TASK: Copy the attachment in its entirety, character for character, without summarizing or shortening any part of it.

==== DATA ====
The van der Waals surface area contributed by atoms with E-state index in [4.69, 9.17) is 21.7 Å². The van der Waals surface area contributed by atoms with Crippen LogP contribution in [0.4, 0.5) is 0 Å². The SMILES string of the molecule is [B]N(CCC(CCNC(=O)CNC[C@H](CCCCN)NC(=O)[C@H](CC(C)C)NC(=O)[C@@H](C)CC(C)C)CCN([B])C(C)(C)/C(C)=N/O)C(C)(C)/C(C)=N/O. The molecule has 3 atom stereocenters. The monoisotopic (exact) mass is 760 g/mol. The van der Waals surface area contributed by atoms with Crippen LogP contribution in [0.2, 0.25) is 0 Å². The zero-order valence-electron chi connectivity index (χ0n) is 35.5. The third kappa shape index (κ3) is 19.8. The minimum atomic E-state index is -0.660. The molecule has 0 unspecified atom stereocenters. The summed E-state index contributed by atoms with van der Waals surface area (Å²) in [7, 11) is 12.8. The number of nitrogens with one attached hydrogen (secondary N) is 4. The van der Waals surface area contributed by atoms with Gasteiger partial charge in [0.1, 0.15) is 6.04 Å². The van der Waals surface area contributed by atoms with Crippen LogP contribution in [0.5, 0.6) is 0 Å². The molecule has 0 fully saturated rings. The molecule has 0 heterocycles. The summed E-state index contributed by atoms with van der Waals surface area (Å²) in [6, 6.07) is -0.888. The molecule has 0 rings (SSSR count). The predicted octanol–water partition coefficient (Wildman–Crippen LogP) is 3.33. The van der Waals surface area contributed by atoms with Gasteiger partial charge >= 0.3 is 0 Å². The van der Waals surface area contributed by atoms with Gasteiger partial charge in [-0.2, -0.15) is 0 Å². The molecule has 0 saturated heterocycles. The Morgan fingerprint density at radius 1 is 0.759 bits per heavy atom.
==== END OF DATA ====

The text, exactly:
The van der Waals surface area contributed by atoms with E-state index in [4.69, 9.17) is 21.7 Å². The van der Waals surface area contributed by atoms with Crippen LogP contribution in [0.4, 0.5) is 0 Å². The SMILES string of the molecule is [B]N(CCC(CCNC(=O)CNC[C@H](CCCCN)NC(=O)[C@H](CC(C)C)NC(=O)[C@@H](C)CC(C)C)CCN([B])C(C)(C)/C(C)=N/O)C(C)(C)/C(C)=N/O. The molecule has 3 atom stereocenters. The monoisotopic (exact) mass is 760 g/mol. The van der Waals surface area contributed by atoms with Crippen LogP contribution in [0.2, 0.25) is 0 Å². The zero-order valence-electron chi connectivity index (χ0n) is 35.5. The third kappa shape index (κ3) is 19.8. The minimum atomic E-state index is -0.660. The molecule has 0 unspecified atom stereocenters. The summed E-state index contributed by atoms with van der Waals surface area (Å²) in [7, 11) is 12.8. The number of nitrogens with one attached hydrogen (secondary N) is 4. The van der Waals surface area contributed by atoms with Gasteiger partial charge in [0.1, 0.15) is 6.04 Å². The van der Waals surface area contributed by atoms with Crippen LogP contribution in [0.5, 0.6) is 0 Å². The molecule has 0 fully saturated rings. The molecule has 0 heterocycles. The summed E-state index contributed by atoms with van der Waals surface area (Å²) in [6, 6.07) is -0.888. The molecule has 0 rings (SSSR count). The predicted octanol–water partition coefficient (Wildman–Crippen LogP) is 3.33. The van der Waals surface area contributed by atoms with Gasteiger partial charge >= 0.3 is 0 Å². The van der Waals surface area contributed by atoms with Gasteiger partial charge in [-0.2, -0.15) is 0 Å². The molecule has 0 saturated heterocycles. The Morgan fingerprint density at radius 1 is 0.759 bits per heavy atom.